It’s All Fun And Games: eSports Club members disagree with stigma surrounding violent video games

Austin+Prader%2C+eSports+Club+president+and+junior%2C+watches+and+helps+his+club+members+with+a+video+game.+Prader+said+he+has+gained+leadership+skills+from+playing+video+games+and+being+a+part+of+eSports+Club.+
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It’s All Fun And Games: eSports Club members disagree with stigma surrounding violent video games

Austin Prader, eSports Club president and junior, watches and helps his club members with a video game. Prader said he has gained leadership skills from playing video games and being a part of eSports Club.

Austin Prader, eSports Club president and junior, watches and helps his club members with a video game. Prader said he has gained leadership skills from playing video games and being a part of eSports Club.

Austin Prader, eSports Club president and junior, watches and helps his club members with a video game. Prader said he has gained leadership skills from playing video games and being a part of eSports Club.

Austin Prader, eSports Club president and junior, watches and helps his club members with a video game. Prader said he has gained leadership skills from playing video games and being a part of eSports Club.

Wendy Zhu, Maddie Kosc, and Raphael Li

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As issues like gun violence take the United States by storm, people often search for something to account for this constant violence. Over the years, many people have attempted to link teen aggression with violent video games; however, according to a recent study published by the Oxford Internet Institute at Oxford University, there is no connection between the two. In fact, video games, under certain circumstances, can be more beneficial than harmful to teenagers.

For Austin Prader, eSports Club president and junior, video games have had an immensely positive effect on his life.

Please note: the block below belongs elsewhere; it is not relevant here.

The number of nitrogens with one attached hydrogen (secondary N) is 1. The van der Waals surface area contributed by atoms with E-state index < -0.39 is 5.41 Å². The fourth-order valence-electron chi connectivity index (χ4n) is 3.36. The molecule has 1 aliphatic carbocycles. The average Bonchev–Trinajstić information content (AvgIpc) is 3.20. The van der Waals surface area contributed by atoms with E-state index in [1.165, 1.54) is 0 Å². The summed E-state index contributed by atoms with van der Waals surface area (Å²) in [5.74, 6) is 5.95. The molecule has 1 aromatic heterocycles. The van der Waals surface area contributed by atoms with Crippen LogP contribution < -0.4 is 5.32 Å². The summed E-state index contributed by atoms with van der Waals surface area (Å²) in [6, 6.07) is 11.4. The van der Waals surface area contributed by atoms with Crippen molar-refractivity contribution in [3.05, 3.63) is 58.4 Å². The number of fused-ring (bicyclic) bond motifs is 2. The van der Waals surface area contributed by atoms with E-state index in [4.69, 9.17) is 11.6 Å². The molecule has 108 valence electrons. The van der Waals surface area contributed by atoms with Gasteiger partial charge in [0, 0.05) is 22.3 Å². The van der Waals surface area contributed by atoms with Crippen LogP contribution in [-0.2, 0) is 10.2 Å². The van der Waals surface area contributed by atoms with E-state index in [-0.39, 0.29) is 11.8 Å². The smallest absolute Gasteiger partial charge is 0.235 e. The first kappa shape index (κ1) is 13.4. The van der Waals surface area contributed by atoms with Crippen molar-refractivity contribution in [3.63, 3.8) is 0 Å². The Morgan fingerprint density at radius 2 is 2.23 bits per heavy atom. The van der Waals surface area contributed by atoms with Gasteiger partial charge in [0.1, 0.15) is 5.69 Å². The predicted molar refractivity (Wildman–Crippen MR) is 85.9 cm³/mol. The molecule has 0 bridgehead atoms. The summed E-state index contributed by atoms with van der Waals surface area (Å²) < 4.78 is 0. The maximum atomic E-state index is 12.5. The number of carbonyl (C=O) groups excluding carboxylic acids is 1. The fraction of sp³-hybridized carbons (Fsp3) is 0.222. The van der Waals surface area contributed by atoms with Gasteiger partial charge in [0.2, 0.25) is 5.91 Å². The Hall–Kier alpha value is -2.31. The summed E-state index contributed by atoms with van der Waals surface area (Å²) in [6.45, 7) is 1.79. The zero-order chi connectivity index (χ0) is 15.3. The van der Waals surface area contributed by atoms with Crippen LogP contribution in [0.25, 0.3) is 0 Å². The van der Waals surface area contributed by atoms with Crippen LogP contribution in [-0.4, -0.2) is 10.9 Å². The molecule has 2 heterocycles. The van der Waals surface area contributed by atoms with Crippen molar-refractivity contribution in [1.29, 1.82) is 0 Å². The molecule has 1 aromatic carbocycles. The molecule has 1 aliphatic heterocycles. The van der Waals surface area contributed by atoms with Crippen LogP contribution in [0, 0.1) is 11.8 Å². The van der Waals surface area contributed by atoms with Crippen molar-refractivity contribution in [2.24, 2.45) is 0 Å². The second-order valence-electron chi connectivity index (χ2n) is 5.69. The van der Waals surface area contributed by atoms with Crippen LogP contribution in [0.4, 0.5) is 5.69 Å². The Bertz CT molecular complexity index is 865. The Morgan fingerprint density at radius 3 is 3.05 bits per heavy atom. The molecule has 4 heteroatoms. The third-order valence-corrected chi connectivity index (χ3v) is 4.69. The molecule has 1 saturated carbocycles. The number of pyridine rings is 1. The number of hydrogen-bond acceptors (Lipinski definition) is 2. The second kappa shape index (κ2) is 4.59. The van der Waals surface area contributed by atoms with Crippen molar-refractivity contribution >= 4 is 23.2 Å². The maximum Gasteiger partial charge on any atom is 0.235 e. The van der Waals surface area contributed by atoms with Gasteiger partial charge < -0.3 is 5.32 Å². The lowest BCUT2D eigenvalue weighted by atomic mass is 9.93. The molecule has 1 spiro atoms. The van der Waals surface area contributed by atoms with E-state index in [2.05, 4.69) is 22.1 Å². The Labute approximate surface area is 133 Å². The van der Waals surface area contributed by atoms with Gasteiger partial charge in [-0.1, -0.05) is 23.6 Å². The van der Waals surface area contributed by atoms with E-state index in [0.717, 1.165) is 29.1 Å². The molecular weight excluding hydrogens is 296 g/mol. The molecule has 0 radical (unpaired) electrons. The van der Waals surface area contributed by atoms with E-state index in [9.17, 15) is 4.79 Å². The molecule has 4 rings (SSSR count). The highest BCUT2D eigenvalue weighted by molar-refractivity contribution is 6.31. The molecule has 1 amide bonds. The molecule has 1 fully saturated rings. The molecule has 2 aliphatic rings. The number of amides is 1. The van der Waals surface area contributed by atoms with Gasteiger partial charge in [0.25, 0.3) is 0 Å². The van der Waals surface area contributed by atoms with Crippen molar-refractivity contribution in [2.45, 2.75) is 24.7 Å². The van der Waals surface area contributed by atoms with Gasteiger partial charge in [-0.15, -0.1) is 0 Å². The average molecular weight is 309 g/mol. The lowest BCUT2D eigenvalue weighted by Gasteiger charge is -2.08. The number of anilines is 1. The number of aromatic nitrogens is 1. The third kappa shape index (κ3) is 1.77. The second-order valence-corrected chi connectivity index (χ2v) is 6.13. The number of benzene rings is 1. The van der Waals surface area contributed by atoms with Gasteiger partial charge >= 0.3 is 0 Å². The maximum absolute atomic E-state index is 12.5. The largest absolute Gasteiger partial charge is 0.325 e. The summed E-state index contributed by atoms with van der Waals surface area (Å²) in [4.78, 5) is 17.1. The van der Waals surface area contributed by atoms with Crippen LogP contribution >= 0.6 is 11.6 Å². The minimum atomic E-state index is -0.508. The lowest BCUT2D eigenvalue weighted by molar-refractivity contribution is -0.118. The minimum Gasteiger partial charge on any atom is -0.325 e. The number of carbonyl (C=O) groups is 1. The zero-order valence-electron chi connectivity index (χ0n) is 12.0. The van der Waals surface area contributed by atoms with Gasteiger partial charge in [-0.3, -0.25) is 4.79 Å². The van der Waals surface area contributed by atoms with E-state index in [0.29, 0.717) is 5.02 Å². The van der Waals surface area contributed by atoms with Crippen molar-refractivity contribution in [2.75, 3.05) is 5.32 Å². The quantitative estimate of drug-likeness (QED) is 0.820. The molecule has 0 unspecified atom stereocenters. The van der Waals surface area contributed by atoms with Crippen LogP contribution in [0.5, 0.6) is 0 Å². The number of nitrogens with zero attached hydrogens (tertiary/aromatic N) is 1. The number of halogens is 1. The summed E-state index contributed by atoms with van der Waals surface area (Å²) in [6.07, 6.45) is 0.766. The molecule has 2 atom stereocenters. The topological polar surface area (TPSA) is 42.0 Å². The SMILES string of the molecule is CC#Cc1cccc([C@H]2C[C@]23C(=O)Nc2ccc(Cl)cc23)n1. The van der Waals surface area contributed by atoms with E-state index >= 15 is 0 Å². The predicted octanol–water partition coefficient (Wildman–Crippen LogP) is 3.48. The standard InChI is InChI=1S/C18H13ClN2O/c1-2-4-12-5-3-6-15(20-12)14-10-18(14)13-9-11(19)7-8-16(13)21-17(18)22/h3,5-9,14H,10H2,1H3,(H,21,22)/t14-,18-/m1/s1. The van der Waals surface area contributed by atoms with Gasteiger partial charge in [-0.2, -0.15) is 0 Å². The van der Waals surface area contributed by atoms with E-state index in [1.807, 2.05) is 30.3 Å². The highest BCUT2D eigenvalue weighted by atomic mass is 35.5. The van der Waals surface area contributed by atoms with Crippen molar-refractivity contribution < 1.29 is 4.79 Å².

“I like to think of (playing video games) as an easy way to get involved in the community,” Prader said. “When gaming was first being introduced, it was mostly just single-player, but now with the integration of multiplayer, most games are almost impossible to play without meeting other people, so that’s an important social aspect of it.”

An eSports Club member plays Team Fortress 2 after school on Feb. 28. Prader said eSports Club members meet every Thursday in Room F114 to discuss and play video games with others.

Prader said he does not believe video games promote violence and said he thinks they promote the exact opposite: a sense of connection and friendship.

“A lot of my friends and a lot of the people I know actually come from (playing video games), and I think a lot of my leadership skills come from leading games or trying to be in charge of a team, so it really means a lot more than people imagine,” Prader said.

Moreover, Brendan Lewis, member of eSports Club and senior, said video games have the ability to not only connect people in a community but also people around the world.

“I’ve met some people who live in different parts of the (United States), and I’ve become friends with them through playing video games,” Lewis said. “It’s a really good medium in which you can play with people you may not be able to see on a daily basis.”